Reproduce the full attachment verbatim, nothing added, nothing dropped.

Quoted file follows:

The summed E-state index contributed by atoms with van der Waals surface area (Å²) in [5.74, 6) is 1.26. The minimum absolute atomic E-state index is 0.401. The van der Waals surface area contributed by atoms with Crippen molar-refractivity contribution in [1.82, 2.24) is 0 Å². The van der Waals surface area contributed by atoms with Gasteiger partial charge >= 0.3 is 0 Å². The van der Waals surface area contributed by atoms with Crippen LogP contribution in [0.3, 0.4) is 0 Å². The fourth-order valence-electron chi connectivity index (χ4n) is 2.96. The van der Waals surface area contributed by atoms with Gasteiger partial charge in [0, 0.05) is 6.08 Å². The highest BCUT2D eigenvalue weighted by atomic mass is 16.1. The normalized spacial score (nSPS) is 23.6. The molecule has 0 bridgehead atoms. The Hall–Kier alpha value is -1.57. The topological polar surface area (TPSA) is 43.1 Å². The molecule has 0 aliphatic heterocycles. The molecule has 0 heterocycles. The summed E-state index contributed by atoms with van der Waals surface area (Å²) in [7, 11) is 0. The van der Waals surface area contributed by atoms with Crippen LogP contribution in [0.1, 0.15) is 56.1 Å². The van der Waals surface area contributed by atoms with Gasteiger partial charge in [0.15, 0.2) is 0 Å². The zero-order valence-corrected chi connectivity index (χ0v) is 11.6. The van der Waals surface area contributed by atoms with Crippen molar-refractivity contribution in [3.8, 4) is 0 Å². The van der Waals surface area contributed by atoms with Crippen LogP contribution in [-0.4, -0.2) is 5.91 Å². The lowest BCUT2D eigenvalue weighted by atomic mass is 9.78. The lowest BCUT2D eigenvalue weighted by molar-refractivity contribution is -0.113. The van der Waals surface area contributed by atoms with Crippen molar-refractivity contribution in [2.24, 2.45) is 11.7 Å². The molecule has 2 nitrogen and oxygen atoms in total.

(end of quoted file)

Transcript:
The summed E-state index contributed by atoms with van der Waals surface area (Å²) in [5.74, 6) is 1.26. The minimum absolute atomic E-state index is 0.401. The van der Waals surface area contributed by atoms with Crippen molar-refractivity contribution in [1.82, 2.24) is 0 Å². The van der Waals surface area contributed by atoms with Gasteiger partial charge >= 0.3 is 0 Å². The van der Waals surface area contributed by atoms with Crippen LogP contribution in [0.3, 0.4) is 0 Å². The fourth-order valence-electron chi connectivity index (χ4n) is 2.96. The van der Waals surface area contributed by atoms with Gasteiger partial charge in [0, 0.05) is 6.08 Å². The highest BCUT2D eigenvalue weighted by atomic mass is 16.1. The normalized spacial score (nSPS) is 23.6. The molecule has 0 bridgehead atoms. The Hall–Kier alpha value is -1.57. The topological polar surface area (TPSA) is 43.1 Å². The molecule has 0 aliphatic heterocycles. The molecule has 0 heterocycles. The summed E-state index contributed by atoms with van der Waals surface area (Å²) in [7, 11) is 0. The van der Waals surface area contributed by atoms with Crippen LogP contribution in [0.1, 0.15) is 56.1 Å². The van der Waals surface area contributed by atoms with Gasteiger partial charge in [0.15, 0.2) is 0 Å². The zero-order valence-corrected chi connectivity index (χ0v) is 11.6. The van der Waals surface area contributed by atoms with Crippen molar-refractivity contribution in [3.8, 4) is 0 Å². The van der Waals surface area contributed by atoms with Crippen LogP contribution in [-0.4, -0.2) is 5.91 Å². The lowest BCUT2D eigenvalue weighted by atomic mass is 9.78. The lowest BCUT2D eigenvalue weighted by molar-refractivity contribution is -0.113. The van der Waals surface area contributed by atoms with Crippen molar-refractivity contribution in [2.24, 2.45) is 11.7 Å². The molecule has 2 nitrogen and oxygen atoms in total.